Just like with oranges, apples and windows do not compare.
Still, if you really need to have both on the same machine, there are ways to do that.
As a minimal introduction, check Bill Clementson's article on the subject.
Then, if you really need to stay on the Mac with the occasional Windows application, you may want to take a look at a few recent threads on the MacLingua forum (subscription required), where a few CAT tools are discussed in the context of Windows on Mac.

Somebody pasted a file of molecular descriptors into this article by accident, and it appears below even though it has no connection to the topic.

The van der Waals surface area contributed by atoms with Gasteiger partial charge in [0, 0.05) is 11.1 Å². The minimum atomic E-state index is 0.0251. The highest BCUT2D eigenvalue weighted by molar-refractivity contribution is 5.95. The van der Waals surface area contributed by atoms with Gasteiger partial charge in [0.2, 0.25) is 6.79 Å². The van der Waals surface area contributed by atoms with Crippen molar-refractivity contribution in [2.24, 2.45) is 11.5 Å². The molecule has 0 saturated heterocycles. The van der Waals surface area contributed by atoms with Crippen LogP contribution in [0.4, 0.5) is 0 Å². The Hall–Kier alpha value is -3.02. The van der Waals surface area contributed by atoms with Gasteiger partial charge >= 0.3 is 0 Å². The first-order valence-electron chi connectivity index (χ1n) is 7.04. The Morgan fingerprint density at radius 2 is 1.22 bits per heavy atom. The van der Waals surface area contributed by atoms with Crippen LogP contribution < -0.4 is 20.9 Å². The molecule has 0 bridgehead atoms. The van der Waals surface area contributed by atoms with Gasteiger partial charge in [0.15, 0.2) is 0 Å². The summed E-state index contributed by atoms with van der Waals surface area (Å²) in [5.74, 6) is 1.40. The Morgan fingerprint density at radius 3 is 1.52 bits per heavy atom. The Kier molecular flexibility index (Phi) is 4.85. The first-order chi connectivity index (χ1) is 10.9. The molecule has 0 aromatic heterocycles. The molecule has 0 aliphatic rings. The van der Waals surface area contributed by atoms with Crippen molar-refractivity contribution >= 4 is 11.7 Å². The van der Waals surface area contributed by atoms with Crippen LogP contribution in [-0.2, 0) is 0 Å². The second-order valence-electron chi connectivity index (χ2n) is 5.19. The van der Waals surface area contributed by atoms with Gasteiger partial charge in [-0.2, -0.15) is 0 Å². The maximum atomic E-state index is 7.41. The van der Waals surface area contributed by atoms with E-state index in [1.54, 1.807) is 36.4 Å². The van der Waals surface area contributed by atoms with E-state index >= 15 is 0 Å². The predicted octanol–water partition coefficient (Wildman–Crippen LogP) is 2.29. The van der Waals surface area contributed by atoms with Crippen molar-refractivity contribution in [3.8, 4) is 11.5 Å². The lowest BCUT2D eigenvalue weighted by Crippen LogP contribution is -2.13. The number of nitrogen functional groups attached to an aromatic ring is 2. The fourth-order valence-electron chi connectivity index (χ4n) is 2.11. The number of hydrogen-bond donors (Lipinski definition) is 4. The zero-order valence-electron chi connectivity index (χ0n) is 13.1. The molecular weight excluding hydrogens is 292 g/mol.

Now, if you want to dream a little, check this article on Ars Technica or this thread (for geeks) on the Wine HQ mailing lists...
By the way, Wine is yet another means to get Windows on your Mac. From the site:
Wine is an Open Source implementation of the Windows API on top of X, OpenGL, and Unix.
Think of Wine as a compatibility layer for running Windows programs. Wine does not require Microsoft Windows, as it is a completely free alternative implementation of the Windows API consisting of 100% non-Microsoft code, however Wine can optionally use native Windows DLLs if they are available. Wine provides both a development toolkit for porting Windows source code to Unix as well as a program loader, allowing many unmodified Windows programs to run on x86-based Unixes, including Linux, FreeBSD, Mac OS X, and Solaris.